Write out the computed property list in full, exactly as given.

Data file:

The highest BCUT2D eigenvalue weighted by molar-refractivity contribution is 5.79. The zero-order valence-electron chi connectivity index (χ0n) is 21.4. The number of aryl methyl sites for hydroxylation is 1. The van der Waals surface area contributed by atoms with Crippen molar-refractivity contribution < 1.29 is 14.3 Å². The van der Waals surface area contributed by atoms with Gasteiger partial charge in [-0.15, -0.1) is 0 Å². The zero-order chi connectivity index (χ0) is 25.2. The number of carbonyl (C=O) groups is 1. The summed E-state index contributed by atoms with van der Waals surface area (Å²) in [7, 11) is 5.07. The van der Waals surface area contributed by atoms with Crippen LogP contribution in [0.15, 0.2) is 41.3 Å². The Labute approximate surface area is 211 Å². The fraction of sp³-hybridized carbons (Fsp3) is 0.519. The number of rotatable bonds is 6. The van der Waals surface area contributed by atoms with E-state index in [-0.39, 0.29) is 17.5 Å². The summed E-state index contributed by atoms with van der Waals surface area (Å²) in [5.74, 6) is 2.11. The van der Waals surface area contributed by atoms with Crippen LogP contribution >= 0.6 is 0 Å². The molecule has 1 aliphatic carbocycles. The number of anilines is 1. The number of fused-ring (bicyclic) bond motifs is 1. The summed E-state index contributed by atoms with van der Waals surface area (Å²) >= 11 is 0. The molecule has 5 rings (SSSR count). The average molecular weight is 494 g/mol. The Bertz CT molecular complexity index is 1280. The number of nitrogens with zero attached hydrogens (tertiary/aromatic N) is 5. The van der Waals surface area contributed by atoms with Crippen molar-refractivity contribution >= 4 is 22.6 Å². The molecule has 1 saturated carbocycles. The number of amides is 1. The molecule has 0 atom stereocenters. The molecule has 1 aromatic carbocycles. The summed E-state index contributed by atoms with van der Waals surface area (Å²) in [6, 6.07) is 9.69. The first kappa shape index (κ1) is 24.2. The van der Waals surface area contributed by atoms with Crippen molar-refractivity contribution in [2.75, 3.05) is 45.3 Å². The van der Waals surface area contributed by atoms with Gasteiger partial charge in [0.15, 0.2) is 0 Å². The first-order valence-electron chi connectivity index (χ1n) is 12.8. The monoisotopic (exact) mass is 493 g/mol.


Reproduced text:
The highest BCUT2D eigenvalue weighted by molar-refractivity contribution is 5.79. The zero-order valence-electron chi connectivity index (χ0n) is 21.4. The number of aryl methyl sites for hydroxylation is 1. The van der Waals surface area contributed by atoms with Crippen molar-refractivity contribution < 1.29 is 14.3 Å². The van der Waals surface area contributed by atoms with Gasteiger partial charge in [-0.15, -0.1) is 0 Å². The zero-order chi connectivity index (χ0) is 25.2. The number of carbonyl (C=O) groups is 1. The summed E-state index contributed by atoms with van der Waals surface area (Å²) in [7, 11) is 5.07. The van der Waals surface area contributed by atoms with Crippen LogP contribution in [0.15, 0.2) is 41.3 Å². The Labute approximate surface area is 211 Å². The fraction of sp³-hybridized carbons (Fsp3) is 0.519. The number of rotatable bonds is 6. The van der Waals surface area contributed by atoms with E-state index in [-0.39, 0.29) is 17.5 Å². The summed E-state index contributed by atoms with van der Waals surface area (Å²) in [5.74, 6) is 2.11. The van der Waals surface area contributed by atoms with Crippen LogP contribution >= 0.6 is 0 Å². The molecule has 1 aliphatic carbocycles. The number of anilines is 1. The number of fused-ring (bicyclic) bond motifs is 1. The summed E-state index contributed by atoms with van der Waals surface area (Å²) >= 11 is 0. The molecule has 5 rings (SSSR count). The average molecular weight is 494 g/mol. The Bertz CT molecular complexity index is 1280. The number of nitrogens with zero attached hydrogens (tertiary/aromatic N) is 5. The van der Waals surface area contributed by atoms with Crippen molar-refractivity contribution >= 4 is 22.6 Å². The molecule has 1 saturated carbocycles. The number of amides is 1. The molecule has 0 atom stereocenters. The molecule has 1 aromatic carbocycles. The summed E-state index contributed by atoms with van der Waals surface area (Å²) in [6, 6.07) is 9.69. The first kappa shape index (κ1) is 24.2. The van der Waals surface area contributed by atoms with Crippen molar-refractivity contribution in [2.75, 3.05) is 45.3 Å². The van der Waals surface area contributed by atoms with Gasteiger partial charge in [0.15, 0.2) is 0 Å². The first-order valence-electron chi connectivity index (χ1n) is 12.8. The monoisotopic (exact) mass is 493 g/mol.